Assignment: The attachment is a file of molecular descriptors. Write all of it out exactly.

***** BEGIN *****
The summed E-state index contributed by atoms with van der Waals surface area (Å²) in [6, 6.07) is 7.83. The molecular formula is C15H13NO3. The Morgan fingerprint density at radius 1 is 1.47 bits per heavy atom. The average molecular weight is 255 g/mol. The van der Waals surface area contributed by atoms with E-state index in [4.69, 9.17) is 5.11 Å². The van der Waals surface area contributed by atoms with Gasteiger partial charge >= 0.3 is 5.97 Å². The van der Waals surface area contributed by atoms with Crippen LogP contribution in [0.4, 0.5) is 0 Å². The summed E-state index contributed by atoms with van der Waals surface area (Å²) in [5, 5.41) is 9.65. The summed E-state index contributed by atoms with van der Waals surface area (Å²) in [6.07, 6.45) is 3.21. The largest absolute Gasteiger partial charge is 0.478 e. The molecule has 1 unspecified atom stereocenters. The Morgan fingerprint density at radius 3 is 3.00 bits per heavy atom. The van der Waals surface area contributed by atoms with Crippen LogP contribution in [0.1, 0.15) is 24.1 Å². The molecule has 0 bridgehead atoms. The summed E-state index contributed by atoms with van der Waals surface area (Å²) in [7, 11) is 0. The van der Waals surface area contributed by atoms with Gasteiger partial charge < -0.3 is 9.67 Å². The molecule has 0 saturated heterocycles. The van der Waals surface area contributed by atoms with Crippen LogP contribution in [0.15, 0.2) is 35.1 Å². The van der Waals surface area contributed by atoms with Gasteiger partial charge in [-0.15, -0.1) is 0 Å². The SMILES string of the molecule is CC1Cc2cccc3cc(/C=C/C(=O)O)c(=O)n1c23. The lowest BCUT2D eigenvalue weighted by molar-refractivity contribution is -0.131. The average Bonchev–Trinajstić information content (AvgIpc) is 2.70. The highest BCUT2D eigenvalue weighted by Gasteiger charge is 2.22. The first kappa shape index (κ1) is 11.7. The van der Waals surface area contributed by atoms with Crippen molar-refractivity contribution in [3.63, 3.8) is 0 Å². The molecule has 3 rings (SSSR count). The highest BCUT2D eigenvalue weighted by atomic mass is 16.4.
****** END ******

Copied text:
The summed E-state index contributed by atoms with van der Waals surface area (Å²) in [6, 6.07) is 7.83. The molecular formula is C15H13NO3. The Morgan fingerprint density at radius 1 is 1.47 bits per heavy atom. The average molecular weight is 255 g/mol. The van der Waals surface area contributed by atoms with E-state index in [4.69, 9.17) is 5.11 Å². The van der Waals surface area contributed by atoms with Gasteiger partial charge >= 0.3 is 5.97 Å². The van der Waals surface area contributed by atoms with Crippen LogP contribution in [0.4, 0.5) is 0 Å². The summed E-state index contributed by atoms with van der Waals surface area (Å²) in [5, 5.41) is 9.65. The summed E-state index contributed by atoms with van der Waals surface area (Å²) in [6.07, 6.45) is 3.21. The largest absolute Gasteiger partial charge is 0.478 e. The molecule has 1 unspecified atom stereocenters. The Morgan fingerprint density at radius 3 is 3.00 bits per heavy atom. The van der Waals surface area contributed by atoms with Crippen LogP contribution in [0.1, 0.15) is 24.1 Å². The molecule has 0 bridgehead atoms. The summed E-state index contributed by atoms with van der Waals surface area (Å²) in [7, 11) is 0. The van der Waals surface area contributed by atoms with Gasteiger partial charge < -0.3 is 9.67 Å². The molecule has 0 saturated heterocycles. The van der Waals surface area contributed by atoms with Crippen LogP contribution in [0.15, 0.2) is 35.1 Å². The van der Waals surface area contributed by atoms with Gasteiger partial charge in [-0.15, -0.1) is 0 Å². The SMILES string of the molecule is CC1Cc2cccc3cc(/C=C/C(=O)O)c(=O)n1c23. The lowest BCUT2D eigenvalue weighted by molar-refractivity contribution is -0.131. The average Bonchev–Trinajstić information content (AvgIpc) is 2.70. The highest BCUT2D eigenvalue weighted by Gasteiger charge is 2.22. The first kappa shape index (κ1) is 11.7. The van der Waals surface area contributed by atoms with Crippen molar-refractivity contribution in [3.63, 3.8) is 0 Å². The molecule has 3 rings (SSSR count). The highest BCUT2D eigenvalue weighted by atomic mass is 16.4.